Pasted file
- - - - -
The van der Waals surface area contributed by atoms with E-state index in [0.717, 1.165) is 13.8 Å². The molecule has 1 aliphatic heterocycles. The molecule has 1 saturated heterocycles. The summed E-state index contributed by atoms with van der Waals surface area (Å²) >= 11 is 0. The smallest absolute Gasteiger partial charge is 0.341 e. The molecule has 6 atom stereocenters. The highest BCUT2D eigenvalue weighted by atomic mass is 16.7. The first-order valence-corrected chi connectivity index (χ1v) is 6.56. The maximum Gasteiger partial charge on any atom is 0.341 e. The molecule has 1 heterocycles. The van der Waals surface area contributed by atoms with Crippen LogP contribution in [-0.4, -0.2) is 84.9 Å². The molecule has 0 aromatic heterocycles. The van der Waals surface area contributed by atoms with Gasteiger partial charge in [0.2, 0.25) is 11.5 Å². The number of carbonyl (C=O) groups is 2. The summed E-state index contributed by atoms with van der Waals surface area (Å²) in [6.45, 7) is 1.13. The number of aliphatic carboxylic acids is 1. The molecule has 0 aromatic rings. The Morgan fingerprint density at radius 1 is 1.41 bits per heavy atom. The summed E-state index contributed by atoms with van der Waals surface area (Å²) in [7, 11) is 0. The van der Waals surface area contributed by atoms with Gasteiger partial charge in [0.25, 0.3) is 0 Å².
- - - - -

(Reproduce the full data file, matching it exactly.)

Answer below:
The van der Waals surface area contributed by atoms with E-state index in [0.717, 1.165) is 13.8 Å². The molecule has 1 aliphatic heterocycles. The molecule has 1 saturated heterocycles. The summed E-state index contributed by atoms with van der Waals surface area (Å²) >= 11 is 0. The smallest absolute Gasteiger partial charge is 0.341 e. The molecule has 6 atom stereocenters. The highest BCUT2D eigenvalue weighted by atomic mass is 16.7. The first-order valence-corrected chi connectivity index (χ1v) is 6.56. The maximum Gasteiger partial charge on any atom is 0.341 e. The molecule has 1 heterocycles. The van der Waals surface area contributed by atoms with Crippen LogP contribution in [-0.4, -0.2) is 84.9 Å². The molecule has 0 aromatic heterocycles. The van der Waals surface area contributed by atoms with Gasteiger partial charge in [0.2, 0.25) is 11.5 Å². The number of carbonyl (C=O) groups is 2. The summed E-state index contributed by atoms with van der Waals surface area (Å²) in [6.45, 7) is 1.13. The number of aliphatic carboxylic acids is 1. The molecule has 0 aromatic rings. The Morgan fingerprint density at radius 1 is 1.41 bits per heavy atom. The summed E-state index contributed by atoms with van der Waals surface area (Å²) in [7, 11) is 0. The van der Waals surface area contributed by atoms with Gasteiger partial charge in [0.25, 0.3) is 0 Å².